Heat syncope

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Heat syncope
A casualty at the Olympic Games, London, 1948. (7649953728).jpg
A Boy Scout at the 1948 Olympic Games faints in the intense heat
Classification and external resources
ICD-10 T67.1
ICD-9 992.1

Heat syncope is fainting or dizziness as a result of overheating (syncope is the medical term for fainting). It is a type of heat illness. The basic symptom of heat syncope is fainting, with or without mental confusion.[1] Heat syncope is caused by peripheral vessel dilation, resulting in diminished blood flow to the heart and dehydration.

Causes[edit]

Heat syncope occurs in a warm environment when blood pressure is lowered as the body dilates (widens) arterioles (small blood vessels) in the skin to radiate heat. This condition occurs within five days of heat acclimatization, before the blood volume expands.[2] The result is less blood to the brain, causing light-headedness and fainting when a person stands up quickly or stands for a long period of time. Those who perform strenuous work outside in warm climates are at particular risk.[3]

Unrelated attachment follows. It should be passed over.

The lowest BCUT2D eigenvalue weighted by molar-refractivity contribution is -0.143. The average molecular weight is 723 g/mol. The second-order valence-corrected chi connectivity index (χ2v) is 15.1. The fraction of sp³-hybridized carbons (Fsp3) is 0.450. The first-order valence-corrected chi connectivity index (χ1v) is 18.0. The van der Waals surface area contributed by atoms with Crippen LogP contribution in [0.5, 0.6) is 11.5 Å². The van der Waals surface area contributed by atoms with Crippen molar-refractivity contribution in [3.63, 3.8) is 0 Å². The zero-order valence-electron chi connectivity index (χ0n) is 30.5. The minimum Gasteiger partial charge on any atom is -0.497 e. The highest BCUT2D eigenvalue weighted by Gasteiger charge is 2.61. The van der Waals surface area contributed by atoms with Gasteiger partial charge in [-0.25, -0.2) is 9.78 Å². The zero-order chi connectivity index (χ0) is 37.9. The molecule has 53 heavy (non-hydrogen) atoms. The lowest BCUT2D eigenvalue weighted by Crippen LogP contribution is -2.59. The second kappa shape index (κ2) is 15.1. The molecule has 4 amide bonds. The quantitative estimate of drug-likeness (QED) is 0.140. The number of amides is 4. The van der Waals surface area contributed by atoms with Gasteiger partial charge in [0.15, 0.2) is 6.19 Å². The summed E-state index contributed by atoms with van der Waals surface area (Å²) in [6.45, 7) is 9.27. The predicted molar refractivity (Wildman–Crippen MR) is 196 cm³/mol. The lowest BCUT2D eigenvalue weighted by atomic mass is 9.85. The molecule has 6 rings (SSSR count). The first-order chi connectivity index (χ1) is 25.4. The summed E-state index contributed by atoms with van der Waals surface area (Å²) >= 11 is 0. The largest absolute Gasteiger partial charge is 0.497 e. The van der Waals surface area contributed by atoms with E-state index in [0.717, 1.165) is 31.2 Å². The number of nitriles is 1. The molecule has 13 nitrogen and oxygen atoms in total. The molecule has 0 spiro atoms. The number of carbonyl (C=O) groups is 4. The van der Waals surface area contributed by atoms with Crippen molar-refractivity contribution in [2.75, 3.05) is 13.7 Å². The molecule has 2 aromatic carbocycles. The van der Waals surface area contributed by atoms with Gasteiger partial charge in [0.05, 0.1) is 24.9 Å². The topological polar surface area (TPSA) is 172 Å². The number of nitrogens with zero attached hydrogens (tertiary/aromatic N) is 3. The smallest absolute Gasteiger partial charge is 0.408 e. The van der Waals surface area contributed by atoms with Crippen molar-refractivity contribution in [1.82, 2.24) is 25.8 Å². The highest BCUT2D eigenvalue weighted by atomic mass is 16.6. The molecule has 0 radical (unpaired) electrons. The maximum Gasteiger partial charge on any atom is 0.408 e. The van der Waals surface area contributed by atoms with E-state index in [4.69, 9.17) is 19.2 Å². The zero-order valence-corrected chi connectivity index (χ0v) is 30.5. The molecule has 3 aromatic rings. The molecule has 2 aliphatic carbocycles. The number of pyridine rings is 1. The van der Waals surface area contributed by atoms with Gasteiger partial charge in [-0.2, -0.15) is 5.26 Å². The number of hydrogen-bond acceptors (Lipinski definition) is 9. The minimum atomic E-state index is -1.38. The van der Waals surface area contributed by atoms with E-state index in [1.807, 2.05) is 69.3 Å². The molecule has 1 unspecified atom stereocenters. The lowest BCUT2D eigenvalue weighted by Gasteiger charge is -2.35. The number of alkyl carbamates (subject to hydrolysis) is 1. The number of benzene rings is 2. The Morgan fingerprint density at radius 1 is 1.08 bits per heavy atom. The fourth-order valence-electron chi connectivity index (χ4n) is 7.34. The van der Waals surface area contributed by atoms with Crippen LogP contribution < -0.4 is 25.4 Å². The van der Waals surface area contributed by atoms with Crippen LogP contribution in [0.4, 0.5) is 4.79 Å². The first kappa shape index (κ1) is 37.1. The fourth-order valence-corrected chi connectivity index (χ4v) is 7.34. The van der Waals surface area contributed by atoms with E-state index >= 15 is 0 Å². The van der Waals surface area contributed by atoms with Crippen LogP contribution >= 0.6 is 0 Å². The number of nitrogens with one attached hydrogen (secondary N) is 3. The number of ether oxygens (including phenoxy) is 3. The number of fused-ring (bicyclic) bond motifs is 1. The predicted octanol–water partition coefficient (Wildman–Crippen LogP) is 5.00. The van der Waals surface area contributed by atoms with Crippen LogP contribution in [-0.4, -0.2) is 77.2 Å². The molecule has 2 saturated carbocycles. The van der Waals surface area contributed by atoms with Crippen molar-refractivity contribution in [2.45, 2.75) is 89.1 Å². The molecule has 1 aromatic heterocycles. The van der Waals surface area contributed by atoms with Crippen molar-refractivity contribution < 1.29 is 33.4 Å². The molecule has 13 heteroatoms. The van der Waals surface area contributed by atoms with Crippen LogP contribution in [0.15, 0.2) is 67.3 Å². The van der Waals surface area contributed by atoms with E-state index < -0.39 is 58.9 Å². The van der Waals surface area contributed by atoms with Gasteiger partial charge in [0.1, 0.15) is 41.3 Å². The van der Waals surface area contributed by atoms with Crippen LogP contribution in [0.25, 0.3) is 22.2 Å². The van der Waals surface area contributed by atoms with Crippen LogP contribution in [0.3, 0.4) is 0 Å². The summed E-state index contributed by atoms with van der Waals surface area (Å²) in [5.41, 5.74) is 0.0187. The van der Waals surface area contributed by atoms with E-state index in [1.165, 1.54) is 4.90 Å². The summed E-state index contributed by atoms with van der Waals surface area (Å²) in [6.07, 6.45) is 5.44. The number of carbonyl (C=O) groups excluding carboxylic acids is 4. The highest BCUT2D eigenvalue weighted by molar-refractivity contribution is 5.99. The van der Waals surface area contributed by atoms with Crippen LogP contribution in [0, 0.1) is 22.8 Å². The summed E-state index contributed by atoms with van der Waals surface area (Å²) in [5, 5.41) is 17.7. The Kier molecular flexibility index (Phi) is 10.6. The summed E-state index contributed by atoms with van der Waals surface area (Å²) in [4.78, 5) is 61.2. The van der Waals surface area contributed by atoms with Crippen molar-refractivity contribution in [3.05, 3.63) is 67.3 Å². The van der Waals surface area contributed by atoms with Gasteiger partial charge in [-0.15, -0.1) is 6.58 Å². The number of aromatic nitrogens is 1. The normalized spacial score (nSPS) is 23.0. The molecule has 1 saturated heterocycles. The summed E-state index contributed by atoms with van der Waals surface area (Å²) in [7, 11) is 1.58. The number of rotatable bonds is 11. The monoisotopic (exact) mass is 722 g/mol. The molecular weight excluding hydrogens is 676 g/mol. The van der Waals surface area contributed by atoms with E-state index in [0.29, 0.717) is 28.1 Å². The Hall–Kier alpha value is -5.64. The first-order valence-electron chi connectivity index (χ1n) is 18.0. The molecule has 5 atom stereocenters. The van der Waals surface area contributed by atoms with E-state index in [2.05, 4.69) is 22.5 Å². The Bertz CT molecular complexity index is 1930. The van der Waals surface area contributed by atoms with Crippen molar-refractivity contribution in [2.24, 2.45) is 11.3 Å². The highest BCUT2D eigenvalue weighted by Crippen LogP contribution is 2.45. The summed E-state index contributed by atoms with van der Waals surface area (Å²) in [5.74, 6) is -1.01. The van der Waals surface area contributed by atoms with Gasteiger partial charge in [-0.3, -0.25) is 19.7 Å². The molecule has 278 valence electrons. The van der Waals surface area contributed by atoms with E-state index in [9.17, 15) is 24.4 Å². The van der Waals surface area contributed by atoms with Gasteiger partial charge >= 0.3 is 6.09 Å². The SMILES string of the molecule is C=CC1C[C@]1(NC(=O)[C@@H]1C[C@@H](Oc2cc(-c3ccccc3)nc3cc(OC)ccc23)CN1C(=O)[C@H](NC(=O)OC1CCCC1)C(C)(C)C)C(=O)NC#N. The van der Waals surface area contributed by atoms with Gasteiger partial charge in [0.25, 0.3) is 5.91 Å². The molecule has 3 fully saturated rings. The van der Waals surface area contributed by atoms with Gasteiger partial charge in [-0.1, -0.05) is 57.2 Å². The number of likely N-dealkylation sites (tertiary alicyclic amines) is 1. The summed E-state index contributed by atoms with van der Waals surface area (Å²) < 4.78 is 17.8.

Treatment[edit]

The basic treatment for heat syncope is like that for other types of fainting: the patient is positioned in a seating or supine position with legs raised. Water is administered slowly, and the patient is moved to a cooler area.

The affected person should rest and recover, because heat syncope can lead to heat stroke or heat exhaustion.[3]

References[edit]

  1. ^ http://www.ncbi.nlm.nih.gov/pmc/articles/PMC164365/
  2. ^ http://www.sportsci.org/encyc/drafts/Heat_acclimatization/heataccl.doc
  3. ^ a b Jacklitsch, Brenda L. (June 29, 2011). "Summer Heat Can Be Deadly for Outdoor Workers". NIOSH: Workplace Safety and Health. Medscape and NIOSH.